– The report places great emphasis on the importance of infrastructure but also claims victory as a goal as well. Rebuilding infrastructure is a symbol of peace but victory is a symbol of war. When these objectives are brought together they usually represent the long term goals of nation building and occupation.
    – The report states throughout its analysis of the problem that the Iraqis must take reasonability for themselves, yet the purpose of the report was alleged to analyze the problems around the U.S. occupation of Iraq. The report was void of any analysis of the relationship between the war/occupation and the pillaging of infrastructure and civil society.

  6. Des Donnelly says:

    Terrorism To Go

    As a child of the Irish Troubles it is plain to me that the US can only win any guerilla war by becoming a terrorist government. I’d say this is reasonably well advanced in terms of;-

    the obfuscation for the entire conflict
    the seize and transport policy
    the imprisonment without trial
    illegal intelligence activities on US soil
    international concentration interogation camps

    All of these bend or break American law; some of them are contrary to the Geneva Convention, all of them run contrary to human decency…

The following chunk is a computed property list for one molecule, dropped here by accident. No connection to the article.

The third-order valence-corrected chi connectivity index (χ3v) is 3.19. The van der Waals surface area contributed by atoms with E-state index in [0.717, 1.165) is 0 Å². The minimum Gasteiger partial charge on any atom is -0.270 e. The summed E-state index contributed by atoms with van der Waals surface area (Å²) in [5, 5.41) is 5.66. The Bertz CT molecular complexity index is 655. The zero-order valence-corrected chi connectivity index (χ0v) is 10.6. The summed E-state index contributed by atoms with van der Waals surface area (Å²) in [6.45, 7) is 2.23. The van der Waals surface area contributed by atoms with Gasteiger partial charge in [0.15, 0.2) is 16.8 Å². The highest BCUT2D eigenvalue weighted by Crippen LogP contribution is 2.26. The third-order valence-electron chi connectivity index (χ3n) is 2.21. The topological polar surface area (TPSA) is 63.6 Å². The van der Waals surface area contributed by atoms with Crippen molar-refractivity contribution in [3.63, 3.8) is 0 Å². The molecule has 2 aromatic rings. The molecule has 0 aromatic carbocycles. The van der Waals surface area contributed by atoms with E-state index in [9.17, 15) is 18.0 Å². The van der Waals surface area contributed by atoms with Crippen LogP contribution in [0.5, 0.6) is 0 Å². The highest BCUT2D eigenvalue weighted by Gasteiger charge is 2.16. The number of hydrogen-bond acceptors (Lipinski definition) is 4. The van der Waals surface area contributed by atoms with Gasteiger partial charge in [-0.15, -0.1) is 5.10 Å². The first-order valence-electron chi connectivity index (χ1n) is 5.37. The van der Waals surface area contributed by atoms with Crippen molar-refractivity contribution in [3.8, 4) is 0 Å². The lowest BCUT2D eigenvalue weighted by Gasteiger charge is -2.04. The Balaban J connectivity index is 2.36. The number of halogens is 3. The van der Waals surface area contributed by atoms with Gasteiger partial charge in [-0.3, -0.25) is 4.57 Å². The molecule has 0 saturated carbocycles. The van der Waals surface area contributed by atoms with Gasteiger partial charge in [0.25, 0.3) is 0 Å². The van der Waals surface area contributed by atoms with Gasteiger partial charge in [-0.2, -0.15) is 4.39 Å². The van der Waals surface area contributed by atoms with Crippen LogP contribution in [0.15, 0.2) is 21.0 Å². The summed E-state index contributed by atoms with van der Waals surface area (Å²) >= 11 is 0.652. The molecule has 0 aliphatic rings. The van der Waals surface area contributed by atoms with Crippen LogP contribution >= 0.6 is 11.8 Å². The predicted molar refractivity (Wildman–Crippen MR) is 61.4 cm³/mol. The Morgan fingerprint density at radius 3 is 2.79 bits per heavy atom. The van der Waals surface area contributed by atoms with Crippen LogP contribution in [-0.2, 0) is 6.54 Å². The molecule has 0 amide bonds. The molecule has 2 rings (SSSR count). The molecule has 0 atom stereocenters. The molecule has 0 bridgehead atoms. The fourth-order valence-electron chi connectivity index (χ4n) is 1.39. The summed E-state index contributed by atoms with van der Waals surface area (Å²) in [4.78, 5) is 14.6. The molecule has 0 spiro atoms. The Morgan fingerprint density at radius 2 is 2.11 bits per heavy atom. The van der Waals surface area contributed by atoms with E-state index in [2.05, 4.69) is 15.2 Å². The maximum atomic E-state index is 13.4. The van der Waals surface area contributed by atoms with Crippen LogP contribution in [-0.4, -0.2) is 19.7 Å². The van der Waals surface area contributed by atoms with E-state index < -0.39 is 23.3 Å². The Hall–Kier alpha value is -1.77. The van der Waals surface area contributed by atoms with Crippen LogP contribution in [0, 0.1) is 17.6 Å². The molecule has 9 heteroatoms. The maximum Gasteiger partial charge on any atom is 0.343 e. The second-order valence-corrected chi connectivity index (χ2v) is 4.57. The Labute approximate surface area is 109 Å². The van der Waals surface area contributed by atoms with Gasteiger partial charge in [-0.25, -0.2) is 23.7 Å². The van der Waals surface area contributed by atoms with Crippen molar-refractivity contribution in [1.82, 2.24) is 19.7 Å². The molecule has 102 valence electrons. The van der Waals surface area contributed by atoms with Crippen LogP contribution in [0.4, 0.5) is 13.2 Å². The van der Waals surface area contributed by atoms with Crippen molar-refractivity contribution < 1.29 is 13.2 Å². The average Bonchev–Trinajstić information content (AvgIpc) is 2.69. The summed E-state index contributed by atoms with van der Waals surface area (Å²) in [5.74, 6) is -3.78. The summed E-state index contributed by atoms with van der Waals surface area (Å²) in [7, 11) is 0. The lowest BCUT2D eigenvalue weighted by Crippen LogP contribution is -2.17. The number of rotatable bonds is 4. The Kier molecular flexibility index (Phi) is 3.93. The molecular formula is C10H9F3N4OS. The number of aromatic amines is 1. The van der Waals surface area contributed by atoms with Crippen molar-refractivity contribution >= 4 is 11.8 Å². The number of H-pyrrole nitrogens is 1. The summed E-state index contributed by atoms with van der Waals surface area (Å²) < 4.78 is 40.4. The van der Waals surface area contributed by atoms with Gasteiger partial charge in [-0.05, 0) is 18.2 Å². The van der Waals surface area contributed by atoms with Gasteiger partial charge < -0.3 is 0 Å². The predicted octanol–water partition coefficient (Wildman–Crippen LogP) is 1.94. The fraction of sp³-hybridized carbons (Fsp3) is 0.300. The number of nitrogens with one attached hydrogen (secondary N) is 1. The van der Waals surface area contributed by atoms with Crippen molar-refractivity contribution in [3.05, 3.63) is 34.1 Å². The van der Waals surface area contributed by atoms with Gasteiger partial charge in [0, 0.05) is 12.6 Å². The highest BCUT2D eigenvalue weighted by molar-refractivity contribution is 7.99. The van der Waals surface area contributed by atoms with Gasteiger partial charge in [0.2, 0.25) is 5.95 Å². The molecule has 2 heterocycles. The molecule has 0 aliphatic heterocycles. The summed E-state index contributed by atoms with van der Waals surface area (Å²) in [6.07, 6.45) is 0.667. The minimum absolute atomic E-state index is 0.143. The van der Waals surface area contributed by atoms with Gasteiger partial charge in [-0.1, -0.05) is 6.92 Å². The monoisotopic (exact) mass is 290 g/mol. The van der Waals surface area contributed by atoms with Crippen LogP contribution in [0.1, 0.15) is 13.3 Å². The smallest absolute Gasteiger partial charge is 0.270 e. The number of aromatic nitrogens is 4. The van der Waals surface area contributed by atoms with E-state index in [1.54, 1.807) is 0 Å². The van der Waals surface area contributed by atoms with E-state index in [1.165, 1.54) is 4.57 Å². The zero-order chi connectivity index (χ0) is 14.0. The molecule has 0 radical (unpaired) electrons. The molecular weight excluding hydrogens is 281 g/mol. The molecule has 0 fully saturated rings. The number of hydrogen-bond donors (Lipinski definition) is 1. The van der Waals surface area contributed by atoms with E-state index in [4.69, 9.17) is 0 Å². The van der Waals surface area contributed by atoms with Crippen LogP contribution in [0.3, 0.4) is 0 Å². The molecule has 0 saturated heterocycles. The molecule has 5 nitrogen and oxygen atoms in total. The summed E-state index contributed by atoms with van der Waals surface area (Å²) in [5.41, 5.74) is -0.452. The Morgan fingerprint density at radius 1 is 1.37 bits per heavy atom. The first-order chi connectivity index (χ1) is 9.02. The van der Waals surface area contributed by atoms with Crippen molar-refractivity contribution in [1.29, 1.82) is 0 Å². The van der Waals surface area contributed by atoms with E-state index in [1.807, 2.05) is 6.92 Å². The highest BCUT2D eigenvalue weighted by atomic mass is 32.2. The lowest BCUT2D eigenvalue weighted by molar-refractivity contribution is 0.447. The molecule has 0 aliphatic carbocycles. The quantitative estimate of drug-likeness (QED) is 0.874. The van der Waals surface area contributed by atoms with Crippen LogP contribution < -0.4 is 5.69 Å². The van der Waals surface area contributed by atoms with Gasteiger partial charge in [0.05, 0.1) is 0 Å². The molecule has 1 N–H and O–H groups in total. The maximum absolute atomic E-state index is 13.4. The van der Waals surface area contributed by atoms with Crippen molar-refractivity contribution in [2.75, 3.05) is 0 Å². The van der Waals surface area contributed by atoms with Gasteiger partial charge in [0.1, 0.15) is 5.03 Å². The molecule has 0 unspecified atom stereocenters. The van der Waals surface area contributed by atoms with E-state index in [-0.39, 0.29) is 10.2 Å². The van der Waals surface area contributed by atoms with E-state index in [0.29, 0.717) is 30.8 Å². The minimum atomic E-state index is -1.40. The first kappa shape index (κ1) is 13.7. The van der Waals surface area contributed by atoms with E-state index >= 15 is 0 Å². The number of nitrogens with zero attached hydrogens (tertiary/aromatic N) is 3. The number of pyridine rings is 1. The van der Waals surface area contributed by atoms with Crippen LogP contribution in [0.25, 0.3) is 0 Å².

So ask yourself what sort of country lies to its elected representatives and citizens in order to prosecute a needless war. How can any government in this century justify seizing people, transporting them to concentration camps, denying them access to legal representation, to their family, not allowing them to participate in the due process using established law laid down over the last few hundred years. We had these kangeroo courts in the north of Ireland and they were an absolute travesty.

    America has become MAC’TERRORIST – everywhere you look there is innocent blood on their hands, moronic officials beat the convenient terrorist drum, the terrorists are at the gate, democracy is under treat by the terrorists. Many of the groups in the conflicts the US is promoting are guerillas not terrorists, many of them could not operate successfully without the support of a large ethnic group – what do you do ? attack this entire ethnic group, oh that sounds like a familiar response that worked well in the last century…

    It is almost too late, unless there is a major effort by groups within the US to roll back the right wing agenda of this government we will all wake up some day to martial law. Personally I favor the forming of local militia… *laughs*

    Des Donnelly
    Co Tyrone Ireland / East Durham New York

  7. Dave Everitt says:

    The phrase: “the asking of as many questions as its citizens can put to the representatives of their own stupidity and fear” hints at the following: